Engaging in politics: Yanomami strategies in the face of Venezuela's national frontier expansion
AdvisorBasso, Ellen B.
MetadataShow full item record
PublisherThe University of Arizona.
RightsCopyright © is held by the author. Digital access to this material is made possible by the University Libraries, University of Arizona. Further transmission, reproduction or presentation (such as public display or performance) of protected items is prohibited except with permission of the author.
AbstractThis dissertation explores from an historical and political perspective the rapid engagement and incorporation of the Yanomami of the Alto Orinoco as citizens into the Venezuelan national dynamics. It accounts for the Yanomami's multiple adaptive responses by which they reconcile cultural differences between their habitual ways of life and the new political structures of national society. Specifically, the major concern is to explore the influences on political organization, ethnic identities, and social relationships emerging from the linkage and interaction between the nation-state's structures and the Alto Orinoco Yanomami. The gradual participation of Yanomami men and women in national political institutions such as the Alto Orinoco Municipality, political parties, and electoral processes has led them to develop different strategies of accommodation to these novel governmental entities. This study examines how the Yanomami of the Alto Orinoco, Amazonas State, Venezuela, react to the expansion of the national political structures through diverse strategies of accommodation and negotiation. These strategies refer to the Yanomami's adaptive and selective responses to intercultural experiences undergone because of external agents. These indigenous responses have not just implied collective forms of organization or general consensus in decision-making among community members, but also random and individual actions asserted in order to meet their personal needs and desires within a wider context of the Venezuelan national society. By examining these actions, I analyze from an historical approach the cultural encounters and the cultural resilience displayed by those Yanomami who have lived under the influence of missionaries, criollo groups, and other indigenous peoples. The ultimate purpose is to reveal how Yanomami past and present behaviors challenge the assumptions that "relatively isolated" indigenous peoples are merely passive receivers of assimilation processes provoked by national expansion. On the contrary, they have been very active choosing their means of adaptation to coping with the national frontier expansion.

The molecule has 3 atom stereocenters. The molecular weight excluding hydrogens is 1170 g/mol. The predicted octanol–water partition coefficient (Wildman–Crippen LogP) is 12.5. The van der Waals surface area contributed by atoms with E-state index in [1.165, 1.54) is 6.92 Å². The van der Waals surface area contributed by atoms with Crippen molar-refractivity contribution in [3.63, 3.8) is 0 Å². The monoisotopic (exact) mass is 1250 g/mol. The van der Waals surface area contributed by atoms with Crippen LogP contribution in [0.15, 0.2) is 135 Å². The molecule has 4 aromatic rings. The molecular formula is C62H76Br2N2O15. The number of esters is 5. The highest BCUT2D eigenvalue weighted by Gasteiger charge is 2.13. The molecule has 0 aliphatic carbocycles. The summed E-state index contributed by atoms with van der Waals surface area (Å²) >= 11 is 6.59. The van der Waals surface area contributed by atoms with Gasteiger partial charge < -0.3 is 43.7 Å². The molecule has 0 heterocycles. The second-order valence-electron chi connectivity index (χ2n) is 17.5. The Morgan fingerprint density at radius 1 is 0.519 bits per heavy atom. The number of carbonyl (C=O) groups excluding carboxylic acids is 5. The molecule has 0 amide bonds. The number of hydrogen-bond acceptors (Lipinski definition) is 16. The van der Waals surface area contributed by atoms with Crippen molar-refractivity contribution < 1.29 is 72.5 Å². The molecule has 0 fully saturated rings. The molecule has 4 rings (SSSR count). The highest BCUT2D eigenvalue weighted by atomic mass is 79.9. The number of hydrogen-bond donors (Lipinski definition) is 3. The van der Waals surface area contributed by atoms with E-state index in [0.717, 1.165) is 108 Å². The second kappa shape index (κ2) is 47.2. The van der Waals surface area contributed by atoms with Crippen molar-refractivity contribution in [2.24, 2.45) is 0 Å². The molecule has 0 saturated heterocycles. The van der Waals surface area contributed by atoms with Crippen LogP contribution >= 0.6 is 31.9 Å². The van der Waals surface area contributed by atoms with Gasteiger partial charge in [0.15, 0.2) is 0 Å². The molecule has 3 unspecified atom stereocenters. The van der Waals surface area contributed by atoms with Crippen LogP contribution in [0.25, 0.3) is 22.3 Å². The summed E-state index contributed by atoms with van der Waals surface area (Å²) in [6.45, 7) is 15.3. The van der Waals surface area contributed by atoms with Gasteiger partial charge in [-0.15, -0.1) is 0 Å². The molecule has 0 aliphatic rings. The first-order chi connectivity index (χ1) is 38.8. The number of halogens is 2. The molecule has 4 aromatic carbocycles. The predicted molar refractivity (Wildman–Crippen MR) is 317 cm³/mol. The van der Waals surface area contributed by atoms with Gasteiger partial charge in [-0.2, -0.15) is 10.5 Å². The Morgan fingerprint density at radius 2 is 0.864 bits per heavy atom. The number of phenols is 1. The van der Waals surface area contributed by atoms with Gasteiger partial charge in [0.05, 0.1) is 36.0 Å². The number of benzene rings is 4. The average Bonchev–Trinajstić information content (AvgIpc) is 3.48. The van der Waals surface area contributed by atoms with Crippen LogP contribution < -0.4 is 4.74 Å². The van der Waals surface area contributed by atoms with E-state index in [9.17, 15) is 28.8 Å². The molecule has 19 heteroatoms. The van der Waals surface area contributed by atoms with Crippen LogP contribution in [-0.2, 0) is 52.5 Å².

Degree ProgramGraduate College